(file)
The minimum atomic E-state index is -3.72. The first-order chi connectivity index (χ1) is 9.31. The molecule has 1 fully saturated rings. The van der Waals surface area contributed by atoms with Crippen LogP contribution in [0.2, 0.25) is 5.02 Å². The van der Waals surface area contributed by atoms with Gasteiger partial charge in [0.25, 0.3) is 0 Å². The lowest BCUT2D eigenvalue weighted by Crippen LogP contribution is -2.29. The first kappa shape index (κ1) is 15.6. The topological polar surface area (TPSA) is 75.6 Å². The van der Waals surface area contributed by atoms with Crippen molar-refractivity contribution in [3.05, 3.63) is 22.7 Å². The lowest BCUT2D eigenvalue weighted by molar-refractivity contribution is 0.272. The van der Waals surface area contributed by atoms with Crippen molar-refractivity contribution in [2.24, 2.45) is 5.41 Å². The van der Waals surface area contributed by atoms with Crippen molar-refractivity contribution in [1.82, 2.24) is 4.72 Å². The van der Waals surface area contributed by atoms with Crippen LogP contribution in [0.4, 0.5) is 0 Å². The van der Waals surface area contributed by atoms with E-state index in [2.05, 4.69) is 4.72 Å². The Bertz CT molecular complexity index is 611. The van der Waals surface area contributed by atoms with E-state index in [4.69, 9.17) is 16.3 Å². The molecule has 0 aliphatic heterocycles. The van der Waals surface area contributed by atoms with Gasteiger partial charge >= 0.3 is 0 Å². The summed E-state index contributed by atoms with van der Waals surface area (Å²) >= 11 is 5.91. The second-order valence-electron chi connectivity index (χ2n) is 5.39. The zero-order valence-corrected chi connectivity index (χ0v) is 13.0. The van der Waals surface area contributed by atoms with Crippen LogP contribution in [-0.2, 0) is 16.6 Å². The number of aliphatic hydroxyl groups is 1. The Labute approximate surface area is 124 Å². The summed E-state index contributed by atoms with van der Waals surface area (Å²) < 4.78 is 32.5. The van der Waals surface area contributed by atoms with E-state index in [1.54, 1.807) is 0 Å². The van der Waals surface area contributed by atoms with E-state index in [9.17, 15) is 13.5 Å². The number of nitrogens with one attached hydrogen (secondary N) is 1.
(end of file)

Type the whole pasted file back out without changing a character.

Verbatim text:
The minimum atomic E-state index is -3.72. The first-order chi connectivity index (χ1) is 9.31. The molecule has 1 fully saturated rings. The van der Waals surface area contributed by atoms with Crippen LogP contribution in [0.2, 0.25) is 5.02 Å². The van der Waals surface area contributed by atoms with Gasteiger partial charge in [0.25, 0.3) is 0 Å². The lowest BCUT2D eigenvalue weighted by Crippen LogP contribution is -2.29. The first kappa shape index (κ1) is 15.6. The topological polar surface area (TPSA) is 75.6 Å². The van der Waals surface area contributed by atoms with Crippen molar-refractivity contribution in [3.05, 3.63) is 22.7 Å². The lowest BCUT2D eigenvalue weighted by molar-refractivity contribution is 0.272. The van der Waals surface area contributed by atoms with Crippen molar-refractivity contribution in [2.24, 2.45) is 5.41 Å². The van der Waals surface area contributed by atoms with Crippen molar-refractivity contribution in [1.82, 2.24) is 4.72 Å². The van der Waals surface area contributed by atoms with Crippen LogP contribution in [0.4, 0.5) is 0 Å². The van der Waals surface area contributed by atoms with E-state index in [2.05, 4.69) is 4.72 Å². The Bertz CT molecular complexity index is 611. The van der Waals surface area contributed by atoms with E-state index in [4.69, 9.17) is 16.3 Å². The molecule has 0 aliphatic heterocycles. The van der Waals surface area contributed by atoms with Gasteiger partial charge >= 0.3 is 0 Å². The summed E-state index contributed by atoms with van der Waals surface area (Å²) >= 11 is 5.91. The second-order valence-electron chi connectivity index (χ2n) is 5.39. The zero-order valence-corrected chi connectivity index (χ0v) is 13.0. The van der Waals surface area contributed by atoms with Crippen LogP contribution in [-0.2, 0) is 16.6 Å². The number of aliphatic hydroxyl groups is 1. The Labute approximate surface area is 124 Å². The summed E-state index contributed by atoms with van der Waals surface area (Å²) < 4.78 is 32.5. The van der Waals surface area contributed by atoms with E-state index in [1.54, 1.807) is 0 Å². The van der Waals surface area contributed by atoms with E-state index in [9.17, 15) is 13.5 Å². The number of nitrogens with one attached hydrogen (secondary N) is 1.